Marni C Wiseman, MD, FRCPC Assistant Professor, CancerCare Manitoba, University of Manitoba Faculty of Medicine

Marni C Wiseman, MD, FRCPC is a member of the following medical societies: Canadian Dermatology Association and Canadian Medical Association

Disclosure: Nothing to disclose.

References
  1. Becker SW. Concurrent melanosis and hypertrichosis in a distribution of nevus unius lateris. Arch Dermatol. 1948. 60:155-60.

  2. Grande Sarpa H, Harris R, Hansen CD, Callis Duffin KP, Florell SR, Hadley ML. Androgen receptor expression patterns in Becker's nevi: an immunohistochemical study. J Am Acad Dermatol. 2008 Nov. 59(5):834-8. [Medline].

  3. Fretzin DF, Whitney D. Familial Becker's nevus. J Am Acad Dermatol. 1985 Mar. 12(3):589-90. [Medline].

  4. Sirka CS, Puhan MR, Behera S, Mohanty P, Nanda M. Becker's nevus with ipsilateral breast hypoplasia. Indian J Dermatol Venereol Leprol. 2009 Mar-Apr. 75(2):202-3. [Medline].

  5. Van Gerwen HJ, Koopman RJ, Steijlen PM, Happle R. Becker's naevus with localized lipoatrophy and ipsilateral breast hypoplasia. Br J Dermatol. 1993 Aug. 129(2):213. [Medline].

  6. Lambert JR, Willems P, Abs R, Van Roy B. Becker's nevus associated with chromosomal mosaicism and congenital adrenal hyperplasia. J Am Acad Dermatol. 1994 Apr. 30(4):655-7. [Medline].

  7. Urbani CE, Betti R. Polythelia within Becker's naevus. Dermatology. 1998. 196(2):251-2. [Medline].

  8. Szylit JA, Grossman ME, Luyando Y, Olarte MR, Nagler H. Becker's nevus and an accessory scrotum. A unique occurrence. J Am Acad Dermatol. 1986 May. 14(5 Pt 2):905-7. [Medline].

  9. Kopera D, Hohenleutner U, Landthaler M. Quality-switched ruby laser treatment of solar lentigines and Becker's nevus: a histopathological and immunohistochemical study. Dermatology. 1997. 194(4):338-43. [Medline].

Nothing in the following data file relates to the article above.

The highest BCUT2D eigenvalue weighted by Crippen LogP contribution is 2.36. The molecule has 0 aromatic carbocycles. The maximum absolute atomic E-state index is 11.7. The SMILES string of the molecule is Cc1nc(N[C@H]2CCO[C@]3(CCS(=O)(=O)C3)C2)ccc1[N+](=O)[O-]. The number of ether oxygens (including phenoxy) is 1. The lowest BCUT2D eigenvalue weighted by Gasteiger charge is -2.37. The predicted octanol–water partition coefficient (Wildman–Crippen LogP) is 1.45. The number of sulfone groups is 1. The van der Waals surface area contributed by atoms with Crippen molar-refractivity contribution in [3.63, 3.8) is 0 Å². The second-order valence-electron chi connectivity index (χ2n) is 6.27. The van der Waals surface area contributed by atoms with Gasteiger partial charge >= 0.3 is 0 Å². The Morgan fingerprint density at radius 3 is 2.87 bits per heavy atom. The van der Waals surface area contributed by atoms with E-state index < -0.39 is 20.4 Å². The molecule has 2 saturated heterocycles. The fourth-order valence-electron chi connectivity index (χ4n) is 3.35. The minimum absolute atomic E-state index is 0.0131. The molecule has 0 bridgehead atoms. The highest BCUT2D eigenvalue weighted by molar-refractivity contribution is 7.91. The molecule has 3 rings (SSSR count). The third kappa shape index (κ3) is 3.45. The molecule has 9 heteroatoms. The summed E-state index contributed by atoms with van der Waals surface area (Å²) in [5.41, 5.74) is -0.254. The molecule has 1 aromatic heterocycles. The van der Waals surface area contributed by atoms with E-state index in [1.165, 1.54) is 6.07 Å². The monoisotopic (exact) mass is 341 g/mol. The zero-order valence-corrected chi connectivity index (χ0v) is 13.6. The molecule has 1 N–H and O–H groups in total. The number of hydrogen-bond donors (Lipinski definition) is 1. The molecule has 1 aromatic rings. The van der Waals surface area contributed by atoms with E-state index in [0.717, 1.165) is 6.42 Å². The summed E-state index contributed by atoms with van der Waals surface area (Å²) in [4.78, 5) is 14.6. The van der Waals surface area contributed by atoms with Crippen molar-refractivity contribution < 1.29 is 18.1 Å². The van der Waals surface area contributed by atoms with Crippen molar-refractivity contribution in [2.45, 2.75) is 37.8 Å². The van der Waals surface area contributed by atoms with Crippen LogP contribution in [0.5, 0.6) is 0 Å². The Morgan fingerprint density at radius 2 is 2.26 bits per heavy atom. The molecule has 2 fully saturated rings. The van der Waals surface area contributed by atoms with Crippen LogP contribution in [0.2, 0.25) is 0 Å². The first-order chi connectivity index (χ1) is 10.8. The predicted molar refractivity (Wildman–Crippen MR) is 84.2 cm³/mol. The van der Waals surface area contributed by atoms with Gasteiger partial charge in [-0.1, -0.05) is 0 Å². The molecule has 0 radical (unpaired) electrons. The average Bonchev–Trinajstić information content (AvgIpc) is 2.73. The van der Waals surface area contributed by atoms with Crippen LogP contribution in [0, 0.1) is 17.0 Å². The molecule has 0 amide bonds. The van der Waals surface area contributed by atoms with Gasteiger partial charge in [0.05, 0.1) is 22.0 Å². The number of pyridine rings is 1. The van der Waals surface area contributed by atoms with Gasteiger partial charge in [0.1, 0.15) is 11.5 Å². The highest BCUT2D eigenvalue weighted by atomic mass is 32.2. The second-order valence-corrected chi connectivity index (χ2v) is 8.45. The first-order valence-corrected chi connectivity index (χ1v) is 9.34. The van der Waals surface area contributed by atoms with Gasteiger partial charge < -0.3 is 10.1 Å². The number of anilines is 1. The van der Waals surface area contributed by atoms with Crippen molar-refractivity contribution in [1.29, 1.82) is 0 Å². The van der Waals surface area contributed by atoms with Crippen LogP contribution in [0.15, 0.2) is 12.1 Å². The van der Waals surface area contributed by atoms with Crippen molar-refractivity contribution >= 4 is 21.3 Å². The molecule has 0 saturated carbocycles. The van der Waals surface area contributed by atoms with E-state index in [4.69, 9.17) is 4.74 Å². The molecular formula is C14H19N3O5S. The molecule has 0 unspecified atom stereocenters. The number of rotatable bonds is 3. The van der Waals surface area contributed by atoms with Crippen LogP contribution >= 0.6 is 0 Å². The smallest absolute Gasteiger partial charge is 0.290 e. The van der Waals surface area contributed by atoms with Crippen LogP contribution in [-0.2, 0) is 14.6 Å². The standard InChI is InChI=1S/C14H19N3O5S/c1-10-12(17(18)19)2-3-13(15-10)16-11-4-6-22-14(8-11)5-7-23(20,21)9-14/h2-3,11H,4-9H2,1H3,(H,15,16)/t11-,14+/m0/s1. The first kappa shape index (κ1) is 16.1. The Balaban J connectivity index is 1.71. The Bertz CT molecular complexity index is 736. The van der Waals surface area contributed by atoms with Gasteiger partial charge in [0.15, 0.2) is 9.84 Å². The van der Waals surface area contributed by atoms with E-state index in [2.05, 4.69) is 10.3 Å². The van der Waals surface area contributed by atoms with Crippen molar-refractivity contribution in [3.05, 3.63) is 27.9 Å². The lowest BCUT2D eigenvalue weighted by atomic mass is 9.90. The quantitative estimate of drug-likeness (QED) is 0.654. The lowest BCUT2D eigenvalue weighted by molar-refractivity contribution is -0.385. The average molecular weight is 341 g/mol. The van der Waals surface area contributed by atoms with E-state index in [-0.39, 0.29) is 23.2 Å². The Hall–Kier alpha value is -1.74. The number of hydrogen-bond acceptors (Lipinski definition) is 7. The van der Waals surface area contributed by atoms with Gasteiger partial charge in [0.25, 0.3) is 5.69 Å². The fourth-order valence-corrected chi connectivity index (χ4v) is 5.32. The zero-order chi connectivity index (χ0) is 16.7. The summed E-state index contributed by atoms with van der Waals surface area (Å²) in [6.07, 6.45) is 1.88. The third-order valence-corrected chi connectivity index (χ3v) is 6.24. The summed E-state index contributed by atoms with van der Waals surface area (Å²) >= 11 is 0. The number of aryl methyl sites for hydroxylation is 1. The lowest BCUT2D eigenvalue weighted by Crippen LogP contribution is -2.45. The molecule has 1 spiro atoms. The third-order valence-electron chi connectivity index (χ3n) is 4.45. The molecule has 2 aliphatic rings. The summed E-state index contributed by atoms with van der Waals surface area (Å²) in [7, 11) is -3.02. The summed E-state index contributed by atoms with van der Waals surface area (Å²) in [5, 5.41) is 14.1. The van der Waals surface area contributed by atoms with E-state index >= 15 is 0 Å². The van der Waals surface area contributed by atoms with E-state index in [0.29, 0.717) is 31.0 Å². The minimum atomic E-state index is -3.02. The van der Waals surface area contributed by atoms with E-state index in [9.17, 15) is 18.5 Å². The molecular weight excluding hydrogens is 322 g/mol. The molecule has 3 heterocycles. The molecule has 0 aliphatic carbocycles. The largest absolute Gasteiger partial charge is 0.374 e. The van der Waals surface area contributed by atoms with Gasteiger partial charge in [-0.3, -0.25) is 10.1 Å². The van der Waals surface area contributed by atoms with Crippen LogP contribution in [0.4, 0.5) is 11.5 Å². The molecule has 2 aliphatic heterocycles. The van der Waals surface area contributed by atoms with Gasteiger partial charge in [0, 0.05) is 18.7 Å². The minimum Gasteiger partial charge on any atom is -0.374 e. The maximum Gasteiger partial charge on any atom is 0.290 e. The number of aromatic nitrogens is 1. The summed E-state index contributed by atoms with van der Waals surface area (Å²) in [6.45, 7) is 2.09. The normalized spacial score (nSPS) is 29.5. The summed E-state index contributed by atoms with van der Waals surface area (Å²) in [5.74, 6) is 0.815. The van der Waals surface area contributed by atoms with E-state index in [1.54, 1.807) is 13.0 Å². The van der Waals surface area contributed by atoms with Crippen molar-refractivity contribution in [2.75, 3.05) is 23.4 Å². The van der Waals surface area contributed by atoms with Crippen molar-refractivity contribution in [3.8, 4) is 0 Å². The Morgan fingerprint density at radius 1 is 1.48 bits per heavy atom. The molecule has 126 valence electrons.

10. Nelson JS, Applebaum J. Treatment of superficial cutaneous pigmented lesions by melanin-specific selective photothermolysis using the Q-switched ruby laser. Ann Plast Surg. 1992 Sep. 29(3):231-7. [Medline].

  11. Raulin C, Schönermark MP, Greve B, Werner S. Q-switched ruby laser treatment of tattoos and benign pigmented skin lesions: a critical review. Ann Plast Surg. 1998 Nov. 41(5):555-65. [Medline].

  12. Trelles MA, Allones I, Moreno-Arias GA, Vélez M. Becker's naevus: a comparative study between erbium: YAG and Q-switched neodymium:YAG; clinical and histopathological findings. Br J Dermatol. 2005 Feb. 152(2):308-13. [Medline].

  13. Choi JE, Kim JW, Seo SH, Son SW, Ahn HH, Kye YC. Treatment of Becker's nevi with a long-pulse alexandrite laser. Dermatol Surg. 2009 Jul. 35(7):1105-8. [Medline].

  14. Lapidoth M, Adatto M, Cohen S, Ben-Amitai D, Halachmi S. Hypertrichosis in Becker's nevus: effective low-fluence laser hair removal. Lasers Med Sci. 2014 Jan. 29(1):191-3. [Medline].

  15. Meesters AA, Wind BS, Kroon MW, Wolkerstorfer A, van der Veen JP, Nieuweboer-Krobotová L. Ablative fractional laser therapy as treatment for Becker nevus: a randomized controlled pilot study. J Am Acad Dermatol. 2011 Dec. 65(6):1173-9. [Medline].

  16. Balaraman B, Friedman PM. Hypertrichotic Becker's nevi treated with combination 1,550 nm non-ablative fractional photothermolysis and laser hair removal. Lasers Surg Med. 2016 Apr. 48 (4):350-3. [Medline].

 
Previous
Next
 
Becker nevus of chest wall with associated hypertrichosis. Courtesy of Jason K. Rivers, MD.
Becker nevus demonstrating smooth muscle bundles in the dermis. Courtesy of Jason K. Rivers, MD.
 
 
 
All material on this website is protected by copyright, Copyright © 1994-2016 by WebMD LLC. This website also contains material copyrighted by 3rd parties.